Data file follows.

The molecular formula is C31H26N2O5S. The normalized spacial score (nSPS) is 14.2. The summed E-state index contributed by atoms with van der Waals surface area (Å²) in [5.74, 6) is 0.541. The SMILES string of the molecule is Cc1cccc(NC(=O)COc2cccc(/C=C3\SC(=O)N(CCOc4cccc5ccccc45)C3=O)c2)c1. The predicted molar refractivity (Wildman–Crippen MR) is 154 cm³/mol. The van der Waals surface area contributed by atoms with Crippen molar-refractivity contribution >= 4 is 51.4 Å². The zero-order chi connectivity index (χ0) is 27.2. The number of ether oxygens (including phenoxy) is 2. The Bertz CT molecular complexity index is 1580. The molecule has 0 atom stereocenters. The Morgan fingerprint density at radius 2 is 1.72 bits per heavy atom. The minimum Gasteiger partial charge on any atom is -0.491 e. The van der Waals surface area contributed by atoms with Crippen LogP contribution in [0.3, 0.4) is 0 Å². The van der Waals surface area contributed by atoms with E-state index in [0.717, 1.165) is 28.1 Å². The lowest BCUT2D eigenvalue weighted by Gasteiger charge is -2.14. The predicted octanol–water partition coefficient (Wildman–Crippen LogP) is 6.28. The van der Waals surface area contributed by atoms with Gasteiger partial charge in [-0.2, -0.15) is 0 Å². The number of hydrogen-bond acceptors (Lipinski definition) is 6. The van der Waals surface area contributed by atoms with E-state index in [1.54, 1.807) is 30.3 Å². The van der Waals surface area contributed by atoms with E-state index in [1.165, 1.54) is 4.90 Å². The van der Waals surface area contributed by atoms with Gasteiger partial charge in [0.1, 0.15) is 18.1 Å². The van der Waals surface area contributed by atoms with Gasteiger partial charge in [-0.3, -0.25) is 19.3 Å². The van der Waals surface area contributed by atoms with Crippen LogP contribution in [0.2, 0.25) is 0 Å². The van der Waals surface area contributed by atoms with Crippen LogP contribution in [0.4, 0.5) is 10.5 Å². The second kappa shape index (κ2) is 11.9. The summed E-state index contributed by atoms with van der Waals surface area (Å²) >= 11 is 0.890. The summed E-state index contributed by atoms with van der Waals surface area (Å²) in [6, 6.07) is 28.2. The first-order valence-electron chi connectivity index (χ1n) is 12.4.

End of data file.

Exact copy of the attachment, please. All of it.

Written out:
The molecular formula is C31H26N2O5S. The normalized spacial score (nSPS) is 14.2. The summed E-state index contributed by atoms with van der Waals surface area (Å²) in [5.74, 6) is 0.541. The SMILES string of the molecule is Cc1cccc(NC(=O)COc2cccc(/C=C3\SC(=O)N(CCOc4cccc5ccccc45)C3=O)c2)c1. The predicted molar refractivity (Wildman–Crippen MR) is 154 cm³/mol. The van der Waals surface area contributed by atoms with Crippen molar-refractivity contribution >= 4 is 51.4 Å². The zero-order chi connectivity index (χ0) is 27.2. The number of ether oxygens (including phenoxy) is 2. The Bertz CT molecular complexity index is 1580. The molecule has 0 atom stereocenters. The Morgan fingerprint density at radius 2 is 1.72 bits per heavy atom. The minimum Gasteiger partial charge on any atom is -0.491 e. The van der Waals surface area contributed by atoms with Crippen LogP contribution in [0.3, 0.4) is 0 Å². The van der Waals surface area contributed by atoms with E-state index in [0.717, 1.165) is 28.1 Å². The lowest BCUT2D eigenvalue weighted by Gasteiger charge is -2.14. The predicted octanol–water partition coefficient (Wildman–Crippen LogP) is 6.28. The van der Waals surface area contributed by atoms with Gasteiger partial charge in [-0.2, -0.15) is 0 Å². The number of hydrogen-bond acceptors (Lipinski definition) is 6. The van der Waals surface area contributed by atoms with E-state index in [1.54, 1.807) is 30.3 Å². The van der Waals surface area contributed by atoms with E-state index in [1.165, 1.54) is 4.90 Å². The van der Waals surface area contributed by atoms with Gasteiger partial charge in [0.1, 0.15) is 18.1 Å². The van der Waals surface area contributed by atoms with Gasteiger partial charge in [-0.3, -0.25) is 19.3 Å². The van der Waals surface area contributed by atoms with Crippen LogP contribution in [0.2, 0.25) is 0 Å². The van der Waals surface area contributed by atoms with Crippen LogP contribution in [0.4, 0.5) is 10.5 Å². The second kappa shape index (κ2) is 11.9. The summed E-state index contributed by atoms with van der Waals surface area (Å²) >= 11 is 0.890. The summed E-state index contributed by atoms with van der Waals surface area (Å²) in [6, 6.07) is 28.2. The first-order valence-electron chi connectivity index (χ1n) is 12.4.